Massacra
Enjoy the Violence
[Shark]


An old school death metal band with a creative edge. Massacra, although having formed in the late 80's, cannot technically be thrown into that decade's large cauldron of great thrash outfits; all of the actual material has been released during the 90's, and while it is nice to see a group transcending the time period where that sound more or less died, these guys definitely have a "strange" feel to them. The killer riffing and great vocals (surprisingly!) are beyond a doubt there, as well as an overly brutal and powerful texture that connects this band to their predecessors, but the incorporation of jazz, acoustic, and various other elements gives them a distinct and almost "catchy" undertone at some moments. This is a dangerous formula to follow, since the tracks usually become either a hit or miss prospect - and the eventual overstep in progression inevitably occurs somewhere down the road.

Enjoy the Violence is probably Massacra's most solid release, dating back to their heavy death roots and containing several good and memorable songs. It clocks in somewhere around 38 minutes and leaves just enough space to absorb and evacuate before that fresh sentiment is lost - an error all too often committed by bands that attempt to produce long, memorable epics and consequently alienate their fan base. The foremost display of power is the album's self-titled opener, although other strong moments include "Ultimate antichrist", "Atrocious crimes", and "Sublime extermination." One aspect that should not be overlooked (and definitely adds another muscle) is a consistent and great drummer in the form of Chris Palengat. While most of the vocals are handled by Pascal Jorgensen (bass), guitarist Fred Death also steps in on two of the tracks ("Gods of hate", "Full of hatred") and delivers a more than formidable performance. The real driving force, however, is lead guitarist Jean Marc Tristani; while he is by no means carrying a group of talented and energetic musicians, his stellar performance throughout does deserve some sort of outside commendation.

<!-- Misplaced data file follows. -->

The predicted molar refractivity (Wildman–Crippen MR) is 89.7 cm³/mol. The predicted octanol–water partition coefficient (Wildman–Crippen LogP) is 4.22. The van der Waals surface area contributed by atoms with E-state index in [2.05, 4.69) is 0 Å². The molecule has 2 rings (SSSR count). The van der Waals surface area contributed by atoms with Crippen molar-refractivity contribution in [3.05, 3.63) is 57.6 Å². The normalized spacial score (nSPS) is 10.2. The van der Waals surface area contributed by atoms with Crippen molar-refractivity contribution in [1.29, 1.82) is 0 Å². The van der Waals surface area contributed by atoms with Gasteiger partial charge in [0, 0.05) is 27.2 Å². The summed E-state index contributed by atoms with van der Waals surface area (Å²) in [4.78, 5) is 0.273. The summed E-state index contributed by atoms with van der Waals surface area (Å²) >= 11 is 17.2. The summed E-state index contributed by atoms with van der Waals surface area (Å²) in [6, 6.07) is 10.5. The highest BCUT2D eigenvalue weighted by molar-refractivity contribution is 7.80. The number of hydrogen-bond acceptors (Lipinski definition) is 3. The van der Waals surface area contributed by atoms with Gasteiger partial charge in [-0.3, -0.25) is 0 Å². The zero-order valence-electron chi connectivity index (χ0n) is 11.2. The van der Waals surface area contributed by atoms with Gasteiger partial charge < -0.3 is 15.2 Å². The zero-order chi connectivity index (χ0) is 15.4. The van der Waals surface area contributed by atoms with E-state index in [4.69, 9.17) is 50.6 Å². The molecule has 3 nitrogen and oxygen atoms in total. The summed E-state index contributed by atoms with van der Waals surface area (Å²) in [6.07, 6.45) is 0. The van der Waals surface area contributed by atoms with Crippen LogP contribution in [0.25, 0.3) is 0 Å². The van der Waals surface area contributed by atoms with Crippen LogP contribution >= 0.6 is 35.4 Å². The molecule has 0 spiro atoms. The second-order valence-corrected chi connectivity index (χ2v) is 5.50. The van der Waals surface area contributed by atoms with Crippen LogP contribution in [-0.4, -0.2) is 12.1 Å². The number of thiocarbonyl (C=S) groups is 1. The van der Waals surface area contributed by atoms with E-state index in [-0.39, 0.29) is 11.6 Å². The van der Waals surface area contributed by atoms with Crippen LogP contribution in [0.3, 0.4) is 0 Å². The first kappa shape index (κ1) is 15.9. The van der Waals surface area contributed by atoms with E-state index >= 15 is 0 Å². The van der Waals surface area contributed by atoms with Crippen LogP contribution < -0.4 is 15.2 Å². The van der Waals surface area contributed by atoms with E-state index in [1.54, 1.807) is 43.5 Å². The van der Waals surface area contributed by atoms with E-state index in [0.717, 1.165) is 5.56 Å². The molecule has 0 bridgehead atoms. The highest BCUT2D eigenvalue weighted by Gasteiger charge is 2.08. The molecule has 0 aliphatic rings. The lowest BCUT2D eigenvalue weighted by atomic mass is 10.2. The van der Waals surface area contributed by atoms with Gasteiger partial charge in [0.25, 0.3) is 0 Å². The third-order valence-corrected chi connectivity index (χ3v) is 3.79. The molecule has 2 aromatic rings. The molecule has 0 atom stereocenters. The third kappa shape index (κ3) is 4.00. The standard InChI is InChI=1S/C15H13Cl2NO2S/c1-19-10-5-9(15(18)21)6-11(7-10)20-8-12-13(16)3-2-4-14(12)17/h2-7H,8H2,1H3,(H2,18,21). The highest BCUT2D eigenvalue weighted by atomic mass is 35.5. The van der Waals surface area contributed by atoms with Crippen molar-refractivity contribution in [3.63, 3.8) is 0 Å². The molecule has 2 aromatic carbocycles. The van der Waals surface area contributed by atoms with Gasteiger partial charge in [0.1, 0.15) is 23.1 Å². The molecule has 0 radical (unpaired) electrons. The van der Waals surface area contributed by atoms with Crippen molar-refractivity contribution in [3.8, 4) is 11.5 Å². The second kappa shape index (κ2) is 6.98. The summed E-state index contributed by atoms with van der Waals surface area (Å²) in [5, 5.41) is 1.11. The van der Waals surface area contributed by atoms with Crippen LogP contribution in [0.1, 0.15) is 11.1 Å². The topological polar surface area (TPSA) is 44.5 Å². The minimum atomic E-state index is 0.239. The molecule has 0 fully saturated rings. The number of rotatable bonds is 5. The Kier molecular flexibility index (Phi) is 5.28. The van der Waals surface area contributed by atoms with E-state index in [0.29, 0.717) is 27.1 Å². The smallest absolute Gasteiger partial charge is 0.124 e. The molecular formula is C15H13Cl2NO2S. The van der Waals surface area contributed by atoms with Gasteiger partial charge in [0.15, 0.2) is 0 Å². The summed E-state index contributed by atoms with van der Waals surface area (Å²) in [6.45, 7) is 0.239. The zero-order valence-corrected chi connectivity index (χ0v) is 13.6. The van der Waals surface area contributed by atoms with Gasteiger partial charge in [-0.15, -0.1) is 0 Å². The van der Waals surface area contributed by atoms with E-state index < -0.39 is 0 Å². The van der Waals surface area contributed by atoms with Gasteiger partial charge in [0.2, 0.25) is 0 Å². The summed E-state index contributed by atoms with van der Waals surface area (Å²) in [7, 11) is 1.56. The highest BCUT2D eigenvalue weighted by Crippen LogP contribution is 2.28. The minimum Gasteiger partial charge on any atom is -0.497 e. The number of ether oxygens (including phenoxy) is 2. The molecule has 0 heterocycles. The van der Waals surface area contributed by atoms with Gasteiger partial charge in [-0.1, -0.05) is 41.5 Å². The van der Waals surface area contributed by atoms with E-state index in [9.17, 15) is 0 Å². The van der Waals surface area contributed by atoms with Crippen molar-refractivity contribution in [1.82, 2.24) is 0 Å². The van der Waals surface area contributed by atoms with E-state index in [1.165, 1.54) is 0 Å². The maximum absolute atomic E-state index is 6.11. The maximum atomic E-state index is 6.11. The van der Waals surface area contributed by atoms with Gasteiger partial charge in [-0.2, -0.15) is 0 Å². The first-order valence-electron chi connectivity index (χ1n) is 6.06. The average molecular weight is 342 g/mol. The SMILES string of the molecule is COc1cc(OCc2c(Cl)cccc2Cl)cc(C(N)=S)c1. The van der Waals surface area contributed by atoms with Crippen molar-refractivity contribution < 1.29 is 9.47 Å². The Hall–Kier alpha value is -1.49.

Unfortunately, as was all too expected, the beginning of a steady and sick decline had been marked. Massacra's next effort was by no means bad - it was simply very unimaginative, and such recordings are more often than not a prophecy for ensuing disaster. Today, the band has degenerated to nothing more than a cheap Slayer imitation with remnants of the style that once made them immense very scarce indeed. Experimentation and evolution can be terrific things, but so is a working blueprint - and there's a time and place for everything. Running through a blizzard, despite how brave it appears, is rarely a good idea.

Massacra may not be up to par with the early thrash bands from Brazil, Germany, and the United States, but remember, these guys are from France damnit (a country hardly known for this ilk of metal - don't confuse these guys with the pathetic American band) and Enjoy the Violence is a more than worthwhile addition to any advocate's collection. I picked this up for a mere $3, and I gladly would have paid full album price even with prior knowledge of the shortcomings. Not vital at any cost, but a nice complement to your anthology - so grab it if you see it. You won't be disappointed.


2000 hando